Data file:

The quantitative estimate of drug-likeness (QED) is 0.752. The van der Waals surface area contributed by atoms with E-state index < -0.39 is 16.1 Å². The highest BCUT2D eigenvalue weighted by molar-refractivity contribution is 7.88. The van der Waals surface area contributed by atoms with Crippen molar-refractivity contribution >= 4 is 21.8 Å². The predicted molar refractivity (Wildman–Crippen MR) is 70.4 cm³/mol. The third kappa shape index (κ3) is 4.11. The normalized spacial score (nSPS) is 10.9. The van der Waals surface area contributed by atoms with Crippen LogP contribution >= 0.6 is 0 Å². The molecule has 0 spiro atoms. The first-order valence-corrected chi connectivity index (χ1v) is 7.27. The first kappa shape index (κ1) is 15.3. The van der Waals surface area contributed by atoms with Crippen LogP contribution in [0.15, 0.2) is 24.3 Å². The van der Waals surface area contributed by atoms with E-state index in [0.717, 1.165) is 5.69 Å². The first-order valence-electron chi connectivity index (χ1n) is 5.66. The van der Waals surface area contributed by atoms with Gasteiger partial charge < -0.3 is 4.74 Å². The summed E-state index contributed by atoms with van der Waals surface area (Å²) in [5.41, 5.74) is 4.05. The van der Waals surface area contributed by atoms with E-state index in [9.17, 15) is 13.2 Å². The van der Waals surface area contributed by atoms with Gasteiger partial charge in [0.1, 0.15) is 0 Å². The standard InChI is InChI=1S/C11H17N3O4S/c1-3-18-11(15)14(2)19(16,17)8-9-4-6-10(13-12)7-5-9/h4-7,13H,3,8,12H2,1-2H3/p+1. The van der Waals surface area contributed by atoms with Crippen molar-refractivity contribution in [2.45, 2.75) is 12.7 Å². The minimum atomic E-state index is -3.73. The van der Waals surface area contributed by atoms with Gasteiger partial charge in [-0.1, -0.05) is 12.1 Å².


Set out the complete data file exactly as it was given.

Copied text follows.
The quantitative estimate of drug-likeness (QED) is 0.752. The van der Waals surface area contributed by atoms with E-state index < -0.39 is 16.1 Å². The highest BCUT2D eigenvalue weighted by molar-refractivity contribution is 7.88. The van der Waals surface area contributed by atoms with Crippen molar-refractivity contribution >= 4 is 21.8 Å². The predicted molar refractivity (Wildman–Crippen MR) is 70.4 cm³/mol. The third kappa shape index (κ3) is 4.11. The normalized spacial score (nSPS) is 10.9. The van der Waals surface area contributed by atoms with Crippen LogP contribution >= 0.6 is 0 Å². The molecule has 0 spiro atoms. The first-order valence-corrected chi connectivity index (χ1v) is 7.27. The first kappa shape index (κ1) is 15.3. The van der Waals surface area contributed by atoms with Crippen LogP contribution in [0.15, 0.2) is 24.3 Å². The van der Waals surface area contributed by atoms with E-state index in [0.717, 1.165) is 5.69 Å². The first-order valence-electron chi connectivity index (χ1n) is 5.66. The van der Waals surface area contributed by atoms with Gasteiger partial charge < -0.3 is 4.74 Å². The summed E-state index contributed by atoms with van der Waals surface area (Å²) in [5.41, 5.74) is 4.05. The van der Waals surface area contributed by atoms with E-state index in [9.17, 15) is 13.2 Å². The van der Waals surface area contributed by atoms with Gasteiger partial charge in [0.1, 0.15) is 0 Å². The standard InChI is InChI=1S/C11H17N3O4S/c1-3-18-11(15)14(2)19(16,17)8-9-4-6-10(13-12)7-5-9/h4-7,13H,3,8,12H2,1-2H3/p+1. The van der Waals surface area contributed by atoms with Crippen molar-refractivity contribution in [2.45, 2.75) is 12.7 Å². The minimum atomic E-state index is -3.73. The van der Waals surface area contributed by atoms with Gasteiger partial charge in [-0.1, -0.05) is 12.1 Å².